This Day in Jewish History

1873: Revolutionary Who Lost Out to Lenin Is Born

When Julius Martov attempted to push for a democratic government after the 1917 Russian revolution, Vladimir Lenin told him to go into 'the dustbin of history.'

Leaders of the Menshevik Party, Pavel Axelrod, Julius Martov and Alexander Martinov, at Norra Bantorget in Stockholm, Sweden, May 1917.
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November 24, 1873 is the birthdate of Julius Martov, whose Menshevik party was vanquished by its former ally, the Bolsheviks, after the 1917 Russian Revolution. Martov, who was respected for his principles and intellect even by his political foes – “What an amazing comrade he is, what a pure man!’ Vladimir Lenin said of Martov, long after he dumped him – found that his belief in social democracy and non-violence was no equal for the aggressive tactics of Lenin’s Bolsheviks. He died in exile in Germany.

Yuli Osipovich Tsederbaum started life in Constantinople, capital of the Ottoman Empire, where his father, Osip Alexandrovich Tsederbaum, represented the Russian Steamship Company and also served as a correspondent for several Russian newspapers. His mother, Revekka Iulievna, was a Sephardi Jew who had been born in Vienna and grown up in Constantinople, where she attended a convent school.

Although Yuli’s paternal grandfather, Alexander Tsederbaum, was an early Zionist and observant Jew who founded and edited some of the earliest Hebrew- and Yiddish-language journals – Hamelitz, Hamevasser and the Yiddisher Folksblat, to name a few – the family in which Yuli grew up was firmly secular and devoted to radical politics.

In 1878, when Yuli was four, the family moved to Odessa. Four years later, after a pogrom targeted Odessa’s Jews, they relocated to St. Petersburg. There, as a student at the First Gymnasium, Yuli was subjected to constant anti-Semitism.

The Menshevik Julius Martov, in a photograph taken in Petrograd in 1917.
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He subsequently entered St. Petersburg’s Imperial University as a science student, but found himself distracted almost immediately by politics. His first arrest came in early 1892, and resulted in his being exiled to Vilna. There he was active in the Jewish labor movement, the Bund, though several years later, he would become a strong opponent of the Jewish separatism of the organization.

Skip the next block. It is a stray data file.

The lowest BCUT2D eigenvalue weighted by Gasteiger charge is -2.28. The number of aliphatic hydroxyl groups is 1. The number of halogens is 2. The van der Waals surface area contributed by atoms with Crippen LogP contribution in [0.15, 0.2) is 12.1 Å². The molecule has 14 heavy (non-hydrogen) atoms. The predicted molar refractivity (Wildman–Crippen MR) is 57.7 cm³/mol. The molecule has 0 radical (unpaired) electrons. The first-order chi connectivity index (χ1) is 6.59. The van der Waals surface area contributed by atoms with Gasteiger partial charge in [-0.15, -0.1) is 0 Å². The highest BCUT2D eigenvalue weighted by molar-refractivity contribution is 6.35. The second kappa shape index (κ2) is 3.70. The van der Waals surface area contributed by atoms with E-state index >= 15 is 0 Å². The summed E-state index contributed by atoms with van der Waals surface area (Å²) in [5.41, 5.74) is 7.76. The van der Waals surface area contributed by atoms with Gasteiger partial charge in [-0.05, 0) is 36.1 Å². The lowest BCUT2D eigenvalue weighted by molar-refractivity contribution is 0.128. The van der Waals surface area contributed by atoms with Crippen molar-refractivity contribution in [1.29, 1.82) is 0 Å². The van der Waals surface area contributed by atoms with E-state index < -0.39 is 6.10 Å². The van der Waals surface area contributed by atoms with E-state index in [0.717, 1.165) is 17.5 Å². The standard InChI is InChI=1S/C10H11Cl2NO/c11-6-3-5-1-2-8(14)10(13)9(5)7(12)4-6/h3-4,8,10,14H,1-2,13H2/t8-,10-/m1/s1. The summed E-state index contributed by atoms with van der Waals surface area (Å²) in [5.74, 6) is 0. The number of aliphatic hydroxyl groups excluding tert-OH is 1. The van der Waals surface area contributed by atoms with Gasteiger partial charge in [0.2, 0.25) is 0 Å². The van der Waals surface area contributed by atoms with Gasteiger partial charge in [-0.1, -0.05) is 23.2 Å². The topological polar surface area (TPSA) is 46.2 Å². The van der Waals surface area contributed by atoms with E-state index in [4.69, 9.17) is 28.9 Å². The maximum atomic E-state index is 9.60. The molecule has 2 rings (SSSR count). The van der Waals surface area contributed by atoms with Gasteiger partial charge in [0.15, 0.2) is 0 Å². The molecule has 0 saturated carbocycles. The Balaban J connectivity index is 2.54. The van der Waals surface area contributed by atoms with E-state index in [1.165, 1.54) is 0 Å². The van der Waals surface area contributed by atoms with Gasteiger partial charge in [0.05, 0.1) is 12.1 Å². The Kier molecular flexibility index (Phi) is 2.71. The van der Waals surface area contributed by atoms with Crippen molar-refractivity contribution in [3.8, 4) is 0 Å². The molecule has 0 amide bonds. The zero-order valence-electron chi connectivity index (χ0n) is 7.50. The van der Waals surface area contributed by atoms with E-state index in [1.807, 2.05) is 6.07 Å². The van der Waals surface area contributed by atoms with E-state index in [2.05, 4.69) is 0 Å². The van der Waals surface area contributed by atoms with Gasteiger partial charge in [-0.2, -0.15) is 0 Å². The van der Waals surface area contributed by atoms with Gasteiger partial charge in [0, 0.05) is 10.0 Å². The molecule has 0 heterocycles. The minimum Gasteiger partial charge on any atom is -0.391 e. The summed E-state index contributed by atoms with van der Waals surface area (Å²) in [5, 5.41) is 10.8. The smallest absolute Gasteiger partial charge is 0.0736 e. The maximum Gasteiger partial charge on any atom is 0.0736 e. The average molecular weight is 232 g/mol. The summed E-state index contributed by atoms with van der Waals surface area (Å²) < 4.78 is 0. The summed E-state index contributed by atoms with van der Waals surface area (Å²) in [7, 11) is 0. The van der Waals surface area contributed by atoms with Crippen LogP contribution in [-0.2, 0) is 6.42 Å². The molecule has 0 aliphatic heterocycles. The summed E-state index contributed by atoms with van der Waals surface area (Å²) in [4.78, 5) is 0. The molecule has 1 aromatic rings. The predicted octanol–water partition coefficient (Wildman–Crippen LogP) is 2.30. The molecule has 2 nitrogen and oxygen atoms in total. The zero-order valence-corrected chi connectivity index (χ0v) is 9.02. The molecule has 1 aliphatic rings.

In October 1895, Tsederbaum returned to Petersburg, where he first met Lenin. The two were among the co-founders of the Union of Struggle for the Emancipation of the Working Class, which led almost immediately to another arrest: The second time, the czarist government sentenced Tsederbaum to three years in the Siberian Arctic.

Upon his release, Tsederbaum was one of a number of socialist revolutionaries, including Lenin, who moved to Zurich. There the two men joined the Russian Social Democratic Labor Party, the umbrella organization for revolutionary groups, and, in 1900, together with Alexander Potresov and Leon Trotsky, they founded the journal Iskra.

By the time of the Second Congress of the RSDLP in 1903, Martov had broken with Lenin over the question of eligibility for membership in the movement. Although Martov, who argued for a big tent policy, had the support of a majority of members, he was outmaneuvered in the vote by Lenin. From then on, his followers were dubbed the Mensheviks, meaning “minority.” Lenin, who wanted to create a class of professional revolutionaries, now became the dominant figure in the party, and his faction was called the Bolsheviks, the “majority.”

Following the 1905 revolution in Russia, Martov advocated steady resistance to the new reformist government, believing that pressure would eventually lead to a socialist victory. During World War I, he argued for Russian non-participation, while Lenin aspired to have the “imperialist” war transformed into a revolutionary one.

Photograph of Lenin taken in Switzerland in 1916, during his exile in the country.
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By the time of the October 1917 revolution, the ideological and personal split between the two factions was out in the open. Martov nonetheless pushed for a united, democratic government, so as to avoid a civil war. His plea was rejected by the Bolsheviks. As Trotsky told him, “your role is played out. Go to where you belong from now on – the dustbin of history!”

Although Martov supported the Red Army in the civil war that he had hoped to prevent, it didn’t save him from being marginalized. In 1920, he received permission to travel to Germany, and he ended up remaining there after the Mensheviks were declared illegal in Russia in 1921, attempting to keep the party alive from abroad. He died of throat cancer in a sanatorium in Schoemberg, in the Black Forest, on April 4, 1923.